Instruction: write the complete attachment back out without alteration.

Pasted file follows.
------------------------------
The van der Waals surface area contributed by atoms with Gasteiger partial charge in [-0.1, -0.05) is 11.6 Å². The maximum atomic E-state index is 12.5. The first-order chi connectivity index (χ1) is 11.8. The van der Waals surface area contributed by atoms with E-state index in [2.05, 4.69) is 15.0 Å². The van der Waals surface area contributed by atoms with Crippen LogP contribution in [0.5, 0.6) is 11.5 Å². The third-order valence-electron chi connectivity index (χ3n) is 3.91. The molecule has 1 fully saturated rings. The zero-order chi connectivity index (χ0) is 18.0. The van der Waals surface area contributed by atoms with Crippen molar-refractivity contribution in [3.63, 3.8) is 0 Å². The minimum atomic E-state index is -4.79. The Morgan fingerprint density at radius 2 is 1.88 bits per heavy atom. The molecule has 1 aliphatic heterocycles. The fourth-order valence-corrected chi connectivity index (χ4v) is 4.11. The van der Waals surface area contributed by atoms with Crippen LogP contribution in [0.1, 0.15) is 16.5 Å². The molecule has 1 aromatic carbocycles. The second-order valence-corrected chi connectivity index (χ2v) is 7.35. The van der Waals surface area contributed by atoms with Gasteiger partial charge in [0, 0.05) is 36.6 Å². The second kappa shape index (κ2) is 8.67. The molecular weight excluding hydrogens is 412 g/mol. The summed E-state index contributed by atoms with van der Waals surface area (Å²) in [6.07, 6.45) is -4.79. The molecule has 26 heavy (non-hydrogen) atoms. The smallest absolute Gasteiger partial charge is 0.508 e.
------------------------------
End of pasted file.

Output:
The van der Waals surface area contributed by atoms with Gasteiger partial charge in [-0.1, -0.05) is 11.6 Å². The maximum atomic E-state index is 12.5. The first-order chi connectivity index (χ1) is 11.8. The van der Waals surface area contributed by atoms with E-state index in [2.05, 4.69) is 15.0 Å². The van der Waals surface area contributed by atoms with Crippen LogP contribution in [0.5, 0.6) is 11.5 Å². The third-order valence-electron chi connectivity index (χ3n) is 3.91. The molecule has 1 fully saturated rings. The zero-order chi connectivity index (χ0) is 18.0. The van der Waals surface area contributed by atoms with Crippen molar-refractivity contribution in [3.63, 3.8) is 0 Å². The minimum atomic E-state index is -4.79. The Morgan fingerprint density at radius 2 is 1.88 bits per heavy atom. The molecule has 1 aliphatic heterocycles. The fourth-order valence-corrected chi connectivity index (χ4v) is 4.11. The van der Waals surface area contributed by atoms with Crippen LogP contribution in [0.1, 0.15) is 16.5 Å². The molecule has 1 aromatic carbocycles. The second-order valence-corrected chi connectivity index (χ2v) is 7.35. The van der Waals surface area contributed by atoms with Gasteiger partial charge in [0, 0.05) is 36.6 Å². The second kappa shape index (κ2) is 8.67. The molecular weight excluding hydrogens is 412 g/mol. The summed E-state index contributed by atoms with van der Waals surface area (Å²) in [6.07, 6.45) is -4.79. The molecule has 26 heavy (non-hydrogen) atoms. The smallest absolute Gasteiger partial charge is 0.508 e.